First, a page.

Rhode Island ranks 40th nationwide in funding programs that prevent kids from using tobacco and help smokers quit, according to a report released today by leading public health groups. Rhode Island is spending $390,926 this year on tobacco prevention and cessation programs, which is just 3.1 percent of the $12.8 million recommended by the Centers for Disease Control and Prevention (CDC).
The report challenges states to do more to fight tobacco use – the nation's No. 1 preventable cause of death – and to confront the growing epidemic of youth e-cigarette use in America. In Rhode Island, 6.1 percent of high school students smoke cigarettes, while 20.1 percent use e-cigarettes. Tobacco use claims 1,800 Rhode Island lives and costs the state $640 million in health care bills annually.
Other key findings include:
The report – "Broken Promises to Our Children: A State-by-State Look at the 1998 Tobacco Settlement 20 Years Later" – was released by the Campaign for Tobacco-Free Kids, American Cancer Society Cancer Action Network, American Heart Association, American Lung Association, the Robert Wood Johnson Foundation, Americans for Nonsmokers' Rights and Truth Initiative. This year marks the 20th anniversary of the landmark 1998 legal settlement between the states and the tobacco companies, which required the companies to pay more than $200 billion over time as compensation for tobacco-related health care costs.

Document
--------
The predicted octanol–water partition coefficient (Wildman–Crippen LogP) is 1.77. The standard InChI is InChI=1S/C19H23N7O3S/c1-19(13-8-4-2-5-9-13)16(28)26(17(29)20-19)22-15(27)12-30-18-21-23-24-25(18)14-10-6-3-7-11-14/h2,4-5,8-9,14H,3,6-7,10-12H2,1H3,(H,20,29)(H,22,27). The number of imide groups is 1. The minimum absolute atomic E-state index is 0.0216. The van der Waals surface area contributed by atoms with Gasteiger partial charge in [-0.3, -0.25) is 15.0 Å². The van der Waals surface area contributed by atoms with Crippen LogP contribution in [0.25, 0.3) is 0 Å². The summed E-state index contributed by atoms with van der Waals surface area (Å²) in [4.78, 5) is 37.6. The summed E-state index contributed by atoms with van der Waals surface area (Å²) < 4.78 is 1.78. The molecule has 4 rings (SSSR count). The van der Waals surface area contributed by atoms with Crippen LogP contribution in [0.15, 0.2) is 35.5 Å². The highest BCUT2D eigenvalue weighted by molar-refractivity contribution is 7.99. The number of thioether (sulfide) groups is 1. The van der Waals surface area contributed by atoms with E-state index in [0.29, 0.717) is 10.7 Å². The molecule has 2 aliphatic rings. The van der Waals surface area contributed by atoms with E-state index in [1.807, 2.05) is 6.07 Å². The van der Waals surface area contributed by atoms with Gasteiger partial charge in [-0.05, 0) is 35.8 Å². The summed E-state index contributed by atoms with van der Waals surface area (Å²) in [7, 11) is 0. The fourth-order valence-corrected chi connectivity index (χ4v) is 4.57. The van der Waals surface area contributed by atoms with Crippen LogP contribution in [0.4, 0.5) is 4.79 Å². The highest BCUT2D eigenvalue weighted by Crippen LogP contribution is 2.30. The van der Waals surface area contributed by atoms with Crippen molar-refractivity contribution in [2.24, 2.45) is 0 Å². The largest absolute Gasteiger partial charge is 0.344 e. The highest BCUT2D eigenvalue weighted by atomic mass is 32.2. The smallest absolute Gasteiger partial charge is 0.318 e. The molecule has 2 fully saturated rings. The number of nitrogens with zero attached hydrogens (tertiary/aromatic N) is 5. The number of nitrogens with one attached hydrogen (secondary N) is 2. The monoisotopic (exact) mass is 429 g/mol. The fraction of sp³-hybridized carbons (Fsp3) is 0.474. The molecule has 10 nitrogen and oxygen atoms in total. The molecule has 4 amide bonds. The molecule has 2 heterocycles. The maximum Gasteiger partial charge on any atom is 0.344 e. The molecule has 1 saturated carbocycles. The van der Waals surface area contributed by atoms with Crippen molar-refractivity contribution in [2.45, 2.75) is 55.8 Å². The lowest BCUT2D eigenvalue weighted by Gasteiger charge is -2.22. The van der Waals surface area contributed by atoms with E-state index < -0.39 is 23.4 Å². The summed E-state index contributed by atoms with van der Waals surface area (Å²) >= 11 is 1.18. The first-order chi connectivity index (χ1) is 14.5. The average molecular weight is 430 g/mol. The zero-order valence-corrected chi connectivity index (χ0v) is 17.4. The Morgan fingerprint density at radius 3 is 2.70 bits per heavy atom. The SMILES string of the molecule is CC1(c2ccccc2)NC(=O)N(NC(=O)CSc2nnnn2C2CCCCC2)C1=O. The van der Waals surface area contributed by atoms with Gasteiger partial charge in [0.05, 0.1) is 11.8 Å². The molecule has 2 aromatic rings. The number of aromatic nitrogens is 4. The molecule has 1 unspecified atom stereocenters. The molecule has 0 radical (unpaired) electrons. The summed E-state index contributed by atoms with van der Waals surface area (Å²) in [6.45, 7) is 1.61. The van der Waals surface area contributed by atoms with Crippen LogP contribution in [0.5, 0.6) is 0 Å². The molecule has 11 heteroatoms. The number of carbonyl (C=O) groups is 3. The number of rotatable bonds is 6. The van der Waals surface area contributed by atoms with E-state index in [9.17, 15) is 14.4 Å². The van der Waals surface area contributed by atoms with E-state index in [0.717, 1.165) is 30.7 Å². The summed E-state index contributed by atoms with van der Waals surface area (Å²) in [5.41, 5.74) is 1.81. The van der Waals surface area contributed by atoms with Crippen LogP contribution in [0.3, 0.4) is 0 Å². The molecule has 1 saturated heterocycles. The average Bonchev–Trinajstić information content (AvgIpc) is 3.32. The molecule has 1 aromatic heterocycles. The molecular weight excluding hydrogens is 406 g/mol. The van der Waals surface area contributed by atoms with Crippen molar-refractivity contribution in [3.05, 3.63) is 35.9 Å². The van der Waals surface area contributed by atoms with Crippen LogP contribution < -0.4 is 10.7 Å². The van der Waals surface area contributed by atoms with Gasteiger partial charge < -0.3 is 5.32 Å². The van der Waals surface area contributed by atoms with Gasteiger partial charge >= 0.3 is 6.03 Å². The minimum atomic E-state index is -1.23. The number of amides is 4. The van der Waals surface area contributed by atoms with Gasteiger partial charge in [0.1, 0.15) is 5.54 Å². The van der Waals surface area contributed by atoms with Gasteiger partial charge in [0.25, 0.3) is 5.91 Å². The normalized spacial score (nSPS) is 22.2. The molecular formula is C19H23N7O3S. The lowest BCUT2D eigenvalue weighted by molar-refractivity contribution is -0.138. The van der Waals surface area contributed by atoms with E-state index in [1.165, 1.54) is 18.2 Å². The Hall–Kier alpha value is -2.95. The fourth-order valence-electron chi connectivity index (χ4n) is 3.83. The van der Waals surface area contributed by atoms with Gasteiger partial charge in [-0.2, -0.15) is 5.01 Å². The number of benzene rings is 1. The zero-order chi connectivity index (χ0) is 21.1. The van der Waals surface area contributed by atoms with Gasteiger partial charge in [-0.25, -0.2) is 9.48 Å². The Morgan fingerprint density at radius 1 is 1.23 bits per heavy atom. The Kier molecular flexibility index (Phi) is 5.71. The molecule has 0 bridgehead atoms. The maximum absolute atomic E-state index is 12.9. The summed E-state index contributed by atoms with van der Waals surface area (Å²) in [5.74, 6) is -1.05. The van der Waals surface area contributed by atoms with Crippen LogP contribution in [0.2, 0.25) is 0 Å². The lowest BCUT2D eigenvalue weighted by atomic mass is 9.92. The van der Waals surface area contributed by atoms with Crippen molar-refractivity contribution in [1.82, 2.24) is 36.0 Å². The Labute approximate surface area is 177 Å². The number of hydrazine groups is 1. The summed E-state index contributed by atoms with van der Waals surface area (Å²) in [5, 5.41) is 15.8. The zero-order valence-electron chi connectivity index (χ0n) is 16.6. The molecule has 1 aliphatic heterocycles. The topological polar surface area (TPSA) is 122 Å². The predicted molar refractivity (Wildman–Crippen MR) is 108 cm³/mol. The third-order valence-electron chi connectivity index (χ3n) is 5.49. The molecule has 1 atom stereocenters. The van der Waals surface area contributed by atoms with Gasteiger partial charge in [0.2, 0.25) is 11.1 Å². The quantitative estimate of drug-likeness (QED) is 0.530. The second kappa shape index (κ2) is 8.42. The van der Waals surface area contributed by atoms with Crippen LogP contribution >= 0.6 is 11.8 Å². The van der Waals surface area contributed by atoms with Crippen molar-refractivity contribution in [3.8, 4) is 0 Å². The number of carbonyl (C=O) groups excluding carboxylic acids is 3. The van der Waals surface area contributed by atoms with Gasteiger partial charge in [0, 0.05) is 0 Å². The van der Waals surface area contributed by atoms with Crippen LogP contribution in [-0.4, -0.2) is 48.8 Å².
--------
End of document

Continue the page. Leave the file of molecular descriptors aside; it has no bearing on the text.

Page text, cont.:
Rhode Island's high cigarette tax ($4.25 per pack) and comprehensive smoke-free workplace law have helped drive the state's high school smoking rate down to 6.1 percent. To continue making progress, health advocates are urging Rhode Island leaders to increase funding for its tobacco prevention program and to raise the legal sale age of tobacco products to 21.
"Rhode Island has made great strides in reducing smoking rates, but state leaders cannot let their guard down as tobacco is still the No. 1 cause of preventable death and e-cigarettes threaten to addict another generation," said Matthew L. Myers, President of the Campaign for Tobacco-Free Kids. "Rhode Island can do its part to make the next generation tobacco-free by raising the tobacco age to 21 and increasing its investment in tobacco prevention."
Nationwide, the U.S. has reduced smoking to record lows – 14 percent among adults and 7.6 percent among high school students. But tobacco use still kills more than 480,000 Americans and costs the nation about $170 billion in health care expenses each year. Today's report highlights the need to address large disparities in who still smokes, with smoking rates highest among people with lower income and less education, residents of the Midwest and South, American Indians/Alaska Natives, LGBT Americans, those who are uninsured or on Medicaid, and those with mental illness.
The report also highlights the youth e-cigarette epidemic. Driven by the popularity of Juul, a sleek, easy-to-hide e-cigarette that is sold in sweet flavors and delivers a powerful dose of nicotine, e-cigarette use among U.S. high school students skyrocketed by 78 percent this year to 20.8 percent. In 2018, more than 3.6 million middle and high school students were current e-cigarette users – an alarming increase of 1.5 million in just one year.
By funding tobacco prevention and cessation programs at the CDC's recommended levels, states can reduce tobacco use among all Americans. But most states are falling far short:
The report and state-specific information can be found at tfk.org/statereport.
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